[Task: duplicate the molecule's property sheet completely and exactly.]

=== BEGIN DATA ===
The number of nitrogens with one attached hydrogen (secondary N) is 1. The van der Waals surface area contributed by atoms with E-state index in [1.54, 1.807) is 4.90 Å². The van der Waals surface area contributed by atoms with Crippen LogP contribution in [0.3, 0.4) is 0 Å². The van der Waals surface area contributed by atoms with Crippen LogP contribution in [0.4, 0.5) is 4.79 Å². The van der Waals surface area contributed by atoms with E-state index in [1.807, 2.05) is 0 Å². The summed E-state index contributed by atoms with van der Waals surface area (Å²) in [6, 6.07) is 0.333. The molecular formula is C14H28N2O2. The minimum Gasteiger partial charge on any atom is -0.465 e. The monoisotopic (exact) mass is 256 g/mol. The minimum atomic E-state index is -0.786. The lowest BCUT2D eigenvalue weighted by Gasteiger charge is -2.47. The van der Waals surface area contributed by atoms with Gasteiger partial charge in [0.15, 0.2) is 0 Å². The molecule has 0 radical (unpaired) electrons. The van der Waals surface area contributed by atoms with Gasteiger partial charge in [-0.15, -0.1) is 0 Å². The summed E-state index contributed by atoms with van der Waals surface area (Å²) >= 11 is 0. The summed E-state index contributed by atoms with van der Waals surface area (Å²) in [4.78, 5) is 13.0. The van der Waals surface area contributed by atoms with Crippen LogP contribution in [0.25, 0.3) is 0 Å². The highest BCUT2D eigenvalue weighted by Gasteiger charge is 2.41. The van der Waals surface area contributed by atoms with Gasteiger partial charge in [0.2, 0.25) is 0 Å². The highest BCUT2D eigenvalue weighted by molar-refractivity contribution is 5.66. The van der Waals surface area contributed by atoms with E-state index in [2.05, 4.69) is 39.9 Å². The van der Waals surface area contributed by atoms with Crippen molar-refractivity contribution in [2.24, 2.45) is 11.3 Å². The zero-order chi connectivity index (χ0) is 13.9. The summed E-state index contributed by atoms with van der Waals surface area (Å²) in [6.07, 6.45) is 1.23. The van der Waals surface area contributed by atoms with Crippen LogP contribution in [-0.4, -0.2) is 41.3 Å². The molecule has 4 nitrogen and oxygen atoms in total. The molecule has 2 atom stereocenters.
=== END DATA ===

The number of nitrogens with one attached hydrogen (secondary N) is 1. The van der Waals surface area contributed by atoms with E-state index in [1.54, 1.807) is 4.90 Å². The van der Waals surface area contributed by atoms with Crippen LogP contribution in [0.3, 0.4) is 0 Å². The van der Waals surface area contributed by atoms with Crippen LogP contribution in [0.4, 0.5) is 4.79 Å². The van der Waals surface area contributed by atoms with E-state index in [1.807, 2.05) is 0 Å². The summed E-state index contributed by atoms with van der Waals surface area (Å²) in [6, 6.07) is 0.333. The molecular formula is C14H28N2O2. The minimum Gasteiger partial charge on any atom is -0.465 e. The monoisotopic (exact) mass is 256 g/mol. The minimum atomic E-state index is -0.786. The lowest BCUT2D eigenvalue weighted by Gasteiger charge is -2.47. The van der Waals surface area contributed by atoms with Gasteiger partial charge in [0.15, 0.2) is 0 Å². The molecule has 0 radical (unpaired) electrons. The van der Waals surface area contributed by atoms with Gasteiger partial charge in [-0.15, -0.1) is 0 Å². The summed E-state index contributed by atoms with van der Waals surface area (Å²) >= 11 is 0. The summed E-state index contributed by atoms with van der Waals surface area (Å²) in [4.78, 5) is 13.0. The van der Waals surface area contributed by atoms with Crippen LogP contribution in [0.25, 0.3) is 0 Å². The highest BCUT2D eigenvalue weighted by Gasteiger charge is 2.41. The van der Waals surface area contributed by atoms with Gasteiger partial charge in [0.2, 0.25) is 0 Å². The highest BCUT2D eigenvalue weighted by molar-refractivity contribution is 5.66. The van der Waals surface area contributed by atoms with E-state index in [2.05, 4.69) is 39.9 Å². The van der Waals surface area contributed by atoms with Crippen molar-refractivity contribution in [2.24, 2.45) is 11.3 Å². The zero-order chi connectivity index (χ0) is 13.9. The summed E-state index contributed by atoms with van der Waals surface area (Å²) in [6.07, 6.45) is 1.23. The van der Waals surface area contributed by atoms with Crippen LogP contribution in [-0.4, -0.2) is 41.3 Å². The molecule has 4 nitrogen and oxygen atoms in total. The molecule has 2 atom stereocenters.